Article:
Joel Kinnaman takes on the part of Detroit police Detective Alex Murphy who is blown apart in a car bomb and who is reassembled with the assistance of the sinister Omnicorp robotics corporation, a role that made actor Peter Weller famous in Dutch director Paul Verhoeven’s original film. Whilst Kinnaman’s Robocop does not require much acting beyond a couple of confused facial expressions, it’s really the supporting cast of Padilha’s version which do the film justice. Abbie Cornish is oddly cast as the confused yet betrayed wife Clara Murphy, Michael Keaton is brilliant as the greedy industrialist Raymond Sellars who wants to unleash part man part machine cyborgs onto the crime ridden streets of Detroit and then there is Gary Oldman as sympathetic Dr Dennett Norton who reconstructs the almost obliterated Detective Murphy into Robocop who has become more machine than human with the exception of a brain full of fluctuating dopamine levels.

What elevates Robocop from another popcorn sci-fi film are the superb special effects, the crisp editing and Padilha’s emphasis on media parody brilliantly done in the scenes with Samuel L. Jackson (Pulp Fiction) as the no nonsense TV presenter who frames the narrative in a series of audacious TV interviews in the ultra sophisticated show The Novak Element – a spoof of Piers Morgan Live and Sky News. Pro-robots TV presenter Pat Novak is wonderful  as a mechanism for blending parody and pastiche in a dystopian society where Omnicorp robots will eventually replace the existing police force of all American cities.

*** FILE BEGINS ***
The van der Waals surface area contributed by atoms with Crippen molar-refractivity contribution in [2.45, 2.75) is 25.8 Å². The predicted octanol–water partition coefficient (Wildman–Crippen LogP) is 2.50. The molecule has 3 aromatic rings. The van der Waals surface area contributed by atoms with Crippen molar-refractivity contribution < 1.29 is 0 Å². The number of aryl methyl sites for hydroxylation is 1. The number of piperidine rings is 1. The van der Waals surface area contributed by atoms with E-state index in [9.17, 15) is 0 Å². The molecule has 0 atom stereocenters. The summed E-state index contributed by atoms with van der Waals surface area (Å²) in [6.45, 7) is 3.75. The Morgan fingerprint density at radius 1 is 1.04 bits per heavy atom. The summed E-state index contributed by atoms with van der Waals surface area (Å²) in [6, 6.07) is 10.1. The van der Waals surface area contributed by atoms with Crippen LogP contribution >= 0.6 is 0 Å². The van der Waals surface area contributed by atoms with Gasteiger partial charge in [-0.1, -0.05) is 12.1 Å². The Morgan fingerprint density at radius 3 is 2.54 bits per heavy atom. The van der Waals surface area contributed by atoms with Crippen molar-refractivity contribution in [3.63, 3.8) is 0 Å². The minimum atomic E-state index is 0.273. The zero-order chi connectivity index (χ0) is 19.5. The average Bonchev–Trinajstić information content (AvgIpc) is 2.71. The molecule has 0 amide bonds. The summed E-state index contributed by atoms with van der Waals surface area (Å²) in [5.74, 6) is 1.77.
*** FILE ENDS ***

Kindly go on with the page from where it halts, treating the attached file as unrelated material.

For as Robocop opens The Novak Element goes live to the streets of Tehran where robots are policing the local Iranian population but are not allowed onto American soil due to a political decision known as the Dreyfuss Act, banning robots on American streets. What Robocop is incisively commenting on is America’s controversial use of drones in foreign battlegrounds like Libya, Afghanistan and Pakistan.